He is risen indeed!
Acts 10:34-43 The radical social practice of table fellowship: showing us how broad is God’s desire for communion with people. The gospel erases the boundary lines we otherwise see as normal and even critical for our survival.
Psalm 118:1-2, 14-24 God is greater than empire: the rejected stone has become the chief. And this is what makes people thankful.
Colossians 3:1-4 Christ’s past is our future, which becomes our present as well. Our unknown future becomes a present reality that has immense power to surprise us.
John 20:1-18 Stories that draw us together, even when they show us that we have to struggle through conflict. And new creation is dawning in the garden of resurrection. The exalted Jesus embraces the disciples into his relationship with the Father.
Jay Emerson Johnson, Assistant Professor of Theology and Culture at Pacific School of Religion, is an Episcopal priest and has served congregations in the Midwest and the San Francisco Bay Area. He came to PSR as a staff member at the school’s Center for Lesbian and Gay Studies in Religion and Ministry (CLGS) in 2003 and began teaching courses for the school’s Certificate of Sexuality and Religion program. In addition to numerous articles on sexuality, Christian theology, and spirituality, he is the author of Dancing with God: Anglican Christianity and the Practice of Hope (2005). More recently he is the author of Divine Communion: A Eucharistic Theology of Sexual Intimacy (2013) and Peculiar Faith: Queer Theology for Christian Witness (2014).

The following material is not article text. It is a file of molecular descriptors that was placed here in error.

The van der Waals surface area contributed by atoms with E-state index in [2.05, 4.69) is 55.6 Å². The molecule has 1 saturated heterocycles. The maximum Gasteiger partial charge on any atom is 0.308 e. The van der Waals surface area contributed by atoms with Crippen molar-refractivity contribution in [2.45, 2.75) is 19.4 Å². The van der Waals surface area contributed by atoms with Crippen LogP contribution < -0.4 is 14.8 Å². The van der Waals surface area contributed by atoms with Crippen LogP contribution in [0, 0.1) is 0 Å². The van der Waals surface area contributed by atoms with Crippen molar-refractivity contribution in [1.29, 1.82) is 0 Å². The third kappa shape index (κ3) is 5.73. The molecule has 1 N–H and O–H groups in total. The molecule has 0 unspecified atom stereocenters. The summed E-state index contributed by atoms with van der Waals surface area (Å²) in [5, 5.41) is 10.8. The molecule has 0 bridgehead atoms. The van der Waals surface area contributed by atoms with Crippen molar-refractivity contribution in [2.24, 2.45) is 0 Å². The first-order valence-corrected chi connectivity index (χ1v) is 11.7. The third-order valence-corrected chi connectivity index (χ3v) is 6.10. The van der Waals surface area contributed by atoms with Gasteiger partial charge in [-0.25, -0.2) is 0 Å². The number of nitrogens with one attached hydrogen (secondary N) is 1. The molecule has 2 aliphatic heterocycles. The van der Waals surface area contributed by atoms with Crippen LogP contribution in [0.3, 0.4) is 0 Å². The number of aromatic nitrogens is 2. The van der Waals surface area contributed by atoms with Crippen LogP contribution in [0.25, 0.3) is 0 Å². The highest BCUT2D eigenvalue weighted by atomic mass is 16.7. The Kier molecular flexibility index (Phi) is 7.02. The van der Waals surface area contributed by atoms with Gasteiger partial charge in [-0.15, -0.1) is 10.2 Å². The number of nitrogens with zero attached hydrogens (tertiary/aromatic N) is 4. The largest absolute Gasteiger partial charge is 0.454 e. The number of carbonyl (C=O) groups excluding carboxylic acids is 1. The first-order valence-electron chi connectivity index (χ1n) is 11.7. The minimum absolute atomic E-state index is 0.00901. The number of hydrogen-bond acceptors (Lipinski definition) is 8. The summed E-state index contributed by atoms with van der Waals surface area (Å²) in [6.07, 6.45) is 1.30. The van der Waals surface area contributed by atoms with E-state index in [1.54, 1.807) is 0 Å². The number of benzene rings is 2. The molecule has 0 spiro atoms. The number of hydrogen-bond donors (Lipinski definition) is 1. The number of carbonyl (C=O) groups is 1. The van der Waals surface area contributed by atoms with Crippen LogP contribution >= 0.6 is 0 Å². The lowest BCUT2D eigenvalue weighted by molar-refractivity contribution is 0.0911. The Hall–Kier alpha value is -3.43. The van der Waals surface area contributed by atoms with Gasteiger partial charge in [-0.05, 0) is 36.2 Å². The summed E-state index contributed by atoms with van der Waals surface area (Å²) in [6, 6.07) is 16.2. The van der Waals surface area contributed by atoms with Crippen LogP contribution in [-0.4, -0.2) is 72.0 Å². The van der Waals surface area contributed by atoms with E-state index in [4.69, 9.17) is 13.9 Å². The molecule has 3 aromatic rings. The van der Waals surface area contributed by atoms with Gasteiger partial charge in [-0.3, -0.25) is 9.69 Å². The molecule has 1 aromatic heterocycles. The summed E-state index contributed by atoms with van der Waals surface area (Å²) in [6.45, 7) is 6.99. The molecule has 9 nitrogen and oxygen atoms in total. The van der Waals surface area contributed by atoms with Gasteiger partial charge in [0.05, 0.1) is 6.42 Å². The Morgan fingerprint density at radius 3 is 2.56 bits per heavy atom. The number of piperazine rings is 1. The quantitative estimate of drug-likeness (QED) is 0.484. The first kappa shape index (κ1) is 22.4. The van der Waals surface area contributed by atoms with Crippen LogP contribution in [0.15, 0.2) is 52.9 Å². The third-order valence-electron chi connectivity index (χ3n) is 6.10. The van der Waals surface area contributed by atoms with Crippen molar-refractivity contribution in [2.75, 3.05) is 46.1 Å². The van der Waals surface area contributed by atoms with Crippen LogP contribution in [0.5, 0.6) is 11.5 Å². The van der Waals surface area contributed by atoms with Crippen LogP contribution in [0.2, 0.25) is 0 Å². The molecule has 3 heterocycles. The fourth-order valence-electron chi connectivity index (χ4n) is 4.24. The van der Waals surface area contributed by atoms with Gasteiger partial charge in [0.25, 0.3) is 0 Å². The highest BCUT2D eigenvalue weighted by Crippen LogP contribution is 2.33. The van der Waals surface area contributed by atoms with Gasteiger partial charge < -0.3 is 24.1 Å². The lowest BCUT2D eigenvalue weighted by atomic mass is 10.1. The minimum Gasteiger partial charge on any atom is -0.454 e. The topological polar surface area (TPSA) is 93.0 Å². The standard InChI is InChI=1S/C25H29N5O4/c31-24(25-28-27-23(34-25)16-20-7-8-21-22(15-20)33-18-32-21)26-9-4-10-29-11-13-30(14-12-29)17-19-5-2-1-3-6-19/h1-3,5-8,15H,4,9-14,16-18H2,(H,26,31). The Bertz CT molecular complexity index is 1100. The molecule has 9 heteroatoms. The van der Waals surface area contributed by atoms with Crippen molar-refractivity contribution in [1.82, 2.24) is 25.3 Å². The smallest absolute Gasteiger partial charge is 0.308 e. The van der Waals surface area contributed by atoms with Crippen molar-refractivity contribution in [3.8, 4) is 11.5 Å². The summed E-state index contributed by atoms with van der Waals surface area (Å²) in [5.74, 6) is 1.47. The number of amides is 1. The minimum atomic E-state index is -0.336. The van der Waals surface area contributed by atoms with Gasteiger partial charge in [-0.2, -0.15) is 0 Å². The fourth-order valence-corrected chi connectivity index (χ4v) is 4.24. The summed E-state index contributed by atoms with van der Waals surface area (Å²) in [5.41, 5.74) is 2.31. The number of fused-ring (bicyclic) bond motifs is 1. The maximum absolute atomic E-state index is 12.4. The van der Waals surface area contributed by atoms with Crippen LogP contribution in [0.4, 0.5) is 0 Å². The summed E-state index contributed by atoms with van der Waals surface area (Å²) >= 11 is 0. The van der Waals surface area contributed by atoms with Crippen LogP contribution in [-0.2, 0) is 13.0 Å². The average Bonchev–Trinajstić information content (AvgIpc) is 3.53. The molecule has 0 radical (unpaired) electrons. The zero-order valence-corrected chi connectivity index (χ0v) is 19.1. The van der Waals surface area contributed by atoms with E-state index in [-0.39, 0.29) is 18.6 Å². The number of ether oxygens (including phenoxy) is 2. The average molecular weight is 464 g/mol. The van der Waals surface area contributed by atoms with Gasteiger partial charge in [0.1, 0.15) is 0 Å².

Daniel Kirk is a writer, speaker, and blogger who lives in San Francisco, CA where he is currently Pastoral Director for the Newbigin House of Studies. His third book A Man Attested by God: the Human Jesus of the Synoptic Gospels, is hot off the presses. Daniel holds a Ph.D. in New Testament from Duke University and is the author of, Unlocking Romans: Resurrection and the Justification of God and Jesus Have I Loved, but Paul? He blogs regularly at StoriedTheology.com (http://patheos.com/blogs/storiedtheology). You can follow him on Twitter @jrdkirk and on Facebook at Facebook.com/jrdkirk.